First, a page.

Luria postage stamp

I loved this inspirational message tacked on to a classroom wall at Luria, where all students learn executive functioning skills. The school is filled with posters about crucial life skills such as follow through, staying on task, and conquering procrastination.

Luria ownership tasks chart

Every student at Luria receives a sheet with his/her weekly tasks, and they move through the work in the same way an employee might, taking ownership of and responsibility for their learning. The fact that all learners need that kind of life skill, not just diverse ones, was a topic of conversation over a Shabbat meal I recently had with parents.

Perhaps this is why a fully inclusive program works so well in the school: the model means everyone gets “special” attention and an individuated learning plan. When an occupational, physical, or speech therapist or reading or other learning specialist enters the Montessori classroom, it isn’t an intrusion; it’s just a seamless part of a bustling and active room in which a myriad of learning experiences are occurring. One more doesn’t attract attention or seem out of place.

luria grammar blocks

Classic Montessori “grammar blocks”: each block represents a different part of speech

luria interdisciplinary grammar

The grammar blocks are used to reinforce skills in English and Hebrew language. This interdisciplinary type of thinking reinforces learning for ALL students.

All Learners are Diverse

Education is now embracing models which emphasize personalized, self-directed learning and collaboration among peers, and as a result teachers’ roles are changing: educators are being asked to facilitate the learning that goes on in the classroom, not simply by standing in the front of the room, but by circulating among students who are involved in multiple tasks. In short, education is becoming a bit more Montessori-like, and that means we have an opportunity to rethink what we mean when we use terms such as differentiation, diverse learners, individualized educational plan, and special education. We have a chance to create a classroom that is a lot more democratic, one that is genuinely diverse, and not one that simply uses the term as a gentle euphemism.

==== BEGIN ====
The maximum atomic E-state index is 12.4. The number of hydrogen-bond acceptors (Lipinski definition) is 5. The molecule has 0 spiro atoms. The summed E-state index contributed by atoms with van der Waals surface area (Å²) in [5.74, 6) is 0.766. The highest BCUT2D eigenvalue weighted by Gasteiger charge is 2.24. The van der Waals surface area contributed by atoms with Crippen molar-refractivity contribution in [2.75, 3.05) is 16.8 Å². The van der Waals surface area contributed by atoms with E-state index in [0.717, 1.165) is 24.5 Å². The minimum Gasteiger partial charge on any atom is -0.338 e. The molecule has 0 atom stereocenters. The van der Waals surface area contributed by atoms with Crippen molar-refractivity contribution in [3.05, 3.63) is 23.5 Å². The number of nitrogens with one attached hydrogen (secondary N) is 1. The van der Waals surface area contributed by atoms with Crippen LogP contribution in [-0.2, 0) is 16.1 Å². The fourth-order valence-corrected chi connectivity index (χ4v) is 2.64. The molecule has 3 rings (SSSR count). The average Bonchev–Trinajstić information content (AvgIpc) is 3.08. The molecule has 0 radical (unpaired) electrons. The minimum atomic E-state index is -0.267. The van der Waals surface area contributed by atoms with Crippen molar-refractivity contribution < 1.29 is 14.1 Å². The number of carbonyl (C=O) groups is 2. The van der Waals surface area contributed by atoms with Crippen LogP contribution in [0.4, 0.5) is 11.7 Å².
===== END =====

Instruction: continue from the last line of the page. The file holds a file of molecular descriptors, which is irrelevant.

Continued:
Differentiation at the High Tech Schools

On February 25, I’m going to be meeting up with a group of Jewish educators who are visiting the High Tech public charter schools in San Diego, CA. These unique schools, founded and run by Larry Rosenstock, have a similar approach to differentiation as Luria does. That is because, as Larry has said, the foundation of his school is not a particular pedagogy or even the beautiful work that is the hallmark of the High Tech brand.

high tech high lobby

As Larry explains, the foundation of his school is equity: the idea that each student should have the same access to education and opportunities within it as any other. This is manifested in the school’s complicated algorithms that ensure a student in an underrepresented zip code gets chosen in the lottery system the public schools have established for its charter schools.

Over winter vacation, Magen David’s Associate Principal Mrs. Sabrina Maleh and Yeshivat Noam’s PBL expert and Middle School Science Teacher and Curriculum Designer Ms. Aliza Chanales did a winter residency at the High Tech schools. They had a chance to ask the special education teachers what it was like to teach at the schools, and the teachers were honest: they said it was sometimes difficult to get all the students to perform at the same level and complete the kind of high-quality work the school is famous for. So the fully inclusive model is not without its challenges.